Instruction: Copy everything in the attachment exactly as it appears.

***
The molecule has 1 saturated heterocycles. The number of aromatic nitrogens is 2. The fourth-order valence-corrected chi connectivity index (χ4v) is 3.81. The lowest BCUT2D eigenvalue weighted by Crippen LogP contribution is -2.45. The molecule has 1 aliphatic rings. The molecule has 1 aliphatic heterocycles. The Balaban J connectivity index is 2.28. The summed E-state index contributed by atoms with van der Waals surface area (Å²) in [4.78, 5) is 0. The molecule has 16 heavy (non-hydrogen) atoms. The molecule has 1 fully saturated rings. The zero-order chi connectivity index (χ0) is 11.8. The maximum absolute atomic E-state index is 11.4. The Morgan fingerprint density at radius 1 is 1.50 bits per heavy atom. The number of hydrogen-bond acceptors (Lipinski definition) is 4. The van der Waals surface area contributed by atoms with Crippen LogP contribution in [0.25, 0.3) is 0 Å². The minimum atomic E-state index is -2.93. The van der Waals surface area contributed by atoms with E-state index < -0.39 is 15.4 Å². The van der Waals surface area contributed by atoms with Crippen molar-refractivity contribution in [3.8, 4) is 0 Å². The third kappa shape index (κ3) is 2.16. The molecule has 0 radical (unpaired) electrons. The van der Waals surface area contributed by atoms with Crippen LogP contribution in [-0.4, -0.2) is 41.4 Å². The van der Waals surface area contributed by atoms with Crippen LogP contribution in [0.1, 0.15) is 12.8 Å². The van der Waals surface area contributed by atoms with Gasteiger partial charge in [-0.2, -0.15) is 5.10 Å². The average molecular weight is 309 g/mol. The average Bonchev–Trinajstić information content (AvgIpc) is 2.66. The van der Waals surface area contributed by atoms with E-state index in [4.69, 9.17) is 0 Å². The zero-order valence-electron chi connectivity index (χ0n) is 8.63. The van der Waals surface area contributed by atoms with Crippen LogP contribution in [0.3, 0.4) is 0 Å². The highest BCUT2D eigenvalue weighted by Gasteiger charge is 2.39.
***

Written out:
The molecule has 1 saturated heterocycles. The number of aromatic nitrogens is 2. The fourth-order valence-corrected chi connectivity index (χ4v) is 3.81. The lowest BCUT2D eigenvalue weighted by Crippen LogP contribution is -2.45. The molecule has 1 aliphatic rings. The molecule has 1 aliphatic heterocycles. The Balaban J connectivity index is 2.28. The summed E-state index contributed by atoms with van der Waals surface area (Å²) in [4.78, 5) is 0. The molecule has 16 heavy (non-hydrogen) atoms. The molecule has 1 fully saturated rings. The zero-order chi connectivity index (χ0) is 11.8. The maximum absolute atomic E-state index is 11.4. The Morgan fingerprint density at radius 1 is 1.50 bits per heavy atom. The number of hydrogen-bond acceptors (Lipinski definition) is 4. The van der Waals surface area contributed by atoms with Crippen LogP contribution in [0.25, 0.3) is 0 Å². The minimum atomic E-state index is -2.93. The van der Waals surface area contributed by atoms with E-state index < -0.39 is 15.4 Å². The van der Waals surface area contributed by atoms with Crippen molar-refractivity contribution in [3.8, 4) is 0 Å². The third kappa shape index (κ3) is 2.16. The molecule has 0 radical (unpaired) electrons. The van der Waals surface area contributed by atoms with Crippen LogP contribution in [-0.4, -0.2) is 41.4 Å². The van der Waals surface area contributed by atoms with Crippen LogP contribution in [0.1, 0.15) is 12.8 Å². The van der Waals surface area contributed by atoms with Gasteiger partial charge in [-0.2, -0.15) is 5.10 Å². The average molecular weight is 309 g/mol. The average Bonchev–Trinajstić information content (AvgIpc) is 2.66. The van der Waals surface area contributed by atoms with E-state index in [4.69, 9.17) is 0 Å². The zero-order valence-electron chi connectivity index (χ0n) is 8.63. The van der Waals surface area contributed by atoms with Crippen LogP contribution in [0.3, 0.4) is 0 Å². The highest BCUT2D eigenvalue weighted by Gasteiger charge is 2.39.